That essay, which gave its title to Davenport's last major collection of commentary, reappears in The Death of Picasso, and for good reason. It is groundbreaking. At the beginning of it Davenport follows a subterranean passageway of words and images that lie behind Kafka's story of a mysterious ship that enters harbor piloted by a dead captain. The details glitter: "Gracchus," the name of a noble Roman family, translates in Kafka's native Czech to kavka, or "blackbird", the Kafka family emblem and a natural fictional portent. (In a journal entry in 1917, Kafka noted seeing a "filthy" ship in the Prague harbor which belonged to a man identified as "the Hunter Gracchus.") Davenport branches from there, never closing the circle between the Roman family and the dark bird. Instead, he sets about unpacking other pieces of Kafka's life and art, shedding larger light on the puzzle of a ship that has broken the membrane between death and life and now belongs to neither.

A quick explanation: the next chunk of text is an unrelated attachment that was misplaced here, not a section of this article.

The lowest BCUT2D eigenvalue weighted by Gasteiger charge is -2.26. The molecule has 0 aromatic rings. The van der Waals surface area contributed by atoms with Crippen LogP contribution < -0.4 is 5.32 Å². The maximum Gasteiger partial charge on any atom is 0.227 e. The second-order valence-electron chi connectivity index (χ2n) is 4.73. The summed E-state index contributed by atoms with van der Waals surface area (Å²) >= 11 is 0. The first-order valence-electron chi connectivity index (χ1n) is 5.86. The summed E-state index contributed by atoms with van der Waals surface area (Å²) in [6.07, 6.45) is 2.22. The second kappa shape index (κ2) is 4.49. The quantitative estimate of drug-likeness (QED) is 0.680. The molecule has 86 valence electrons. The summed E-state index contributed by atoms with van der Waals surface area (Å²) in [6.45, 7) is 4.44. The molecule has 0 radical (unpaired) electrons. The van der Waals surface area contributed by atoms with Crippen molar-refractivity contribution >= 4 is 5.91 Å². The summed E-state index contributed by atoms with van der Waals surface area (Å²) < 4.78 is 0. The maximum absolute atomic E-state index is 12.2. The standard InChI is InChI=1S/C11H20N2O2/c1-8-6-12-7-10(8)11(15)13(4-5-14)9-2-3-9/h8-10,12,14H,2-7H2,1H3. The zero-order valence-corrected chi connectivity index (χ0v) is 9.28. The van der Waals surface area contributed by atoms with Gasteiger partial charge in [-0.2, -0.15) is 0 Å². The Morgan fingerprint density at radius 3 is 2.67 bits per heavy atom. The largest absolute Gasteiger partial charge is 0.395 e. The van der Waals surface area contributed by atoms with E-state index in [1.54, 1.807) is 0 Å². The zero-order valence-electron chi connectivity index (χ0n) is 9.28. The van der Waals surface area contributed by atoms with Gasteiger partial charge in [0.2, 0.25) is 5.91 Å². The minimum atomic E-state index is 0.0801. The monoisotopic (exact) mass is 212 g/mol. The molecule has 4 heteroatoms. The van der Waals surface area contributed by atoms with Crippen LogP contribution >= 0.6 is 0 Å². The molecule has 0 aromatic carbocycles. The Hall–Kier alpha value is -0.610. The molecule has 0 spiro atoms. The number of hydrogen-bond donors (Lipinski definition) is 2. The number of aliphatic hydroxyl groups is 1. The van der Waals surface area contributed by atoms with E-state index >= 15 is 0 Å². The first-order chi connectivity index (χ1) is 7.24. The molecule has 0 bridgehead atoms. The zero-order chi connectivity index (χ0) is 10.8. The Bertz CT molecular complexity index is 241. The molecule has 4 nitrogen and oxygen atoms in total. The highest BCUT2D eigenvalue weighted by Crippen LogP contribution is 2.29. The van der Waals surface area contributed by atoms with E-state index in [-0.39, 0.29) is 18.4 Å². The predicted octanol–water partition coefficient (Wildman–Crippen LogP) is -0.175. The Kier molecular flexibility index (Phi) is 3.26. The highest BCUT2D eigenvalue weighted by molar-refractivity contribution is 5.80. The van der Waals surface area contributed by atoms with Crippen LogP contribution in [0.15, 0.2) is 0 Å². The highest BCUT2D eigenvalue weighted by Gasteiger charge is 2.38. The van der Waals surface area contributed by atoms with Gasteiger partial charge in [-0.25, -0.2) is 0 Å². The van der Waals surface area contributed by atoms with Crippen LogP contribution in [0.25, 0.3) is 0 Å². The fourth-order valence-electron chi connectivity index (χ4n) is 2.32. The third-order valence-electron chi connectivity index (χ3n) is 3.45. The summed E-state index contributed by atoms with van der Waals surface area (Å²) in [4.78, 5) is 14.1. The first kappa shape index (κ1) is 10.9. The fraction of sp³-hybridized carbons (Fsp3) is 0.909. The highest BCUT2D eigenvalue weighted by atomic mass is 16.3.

Death comes back any number of times to the otherwordly gleams of childhood, too. We learn that Kafka was fascinated by the thought of children as messengers between worlds, and being children they would naturally garble the messages or never deliver them. In a previous book on the painter Balthus, Davenport argued that Surrealism "became a classical mode of the [20th] century and reinforced the century's characterization of reality as an enigma." The French, moreover, see children more accurately: "There is a sense among the French that adulthood is a falling away from the intelligence of children."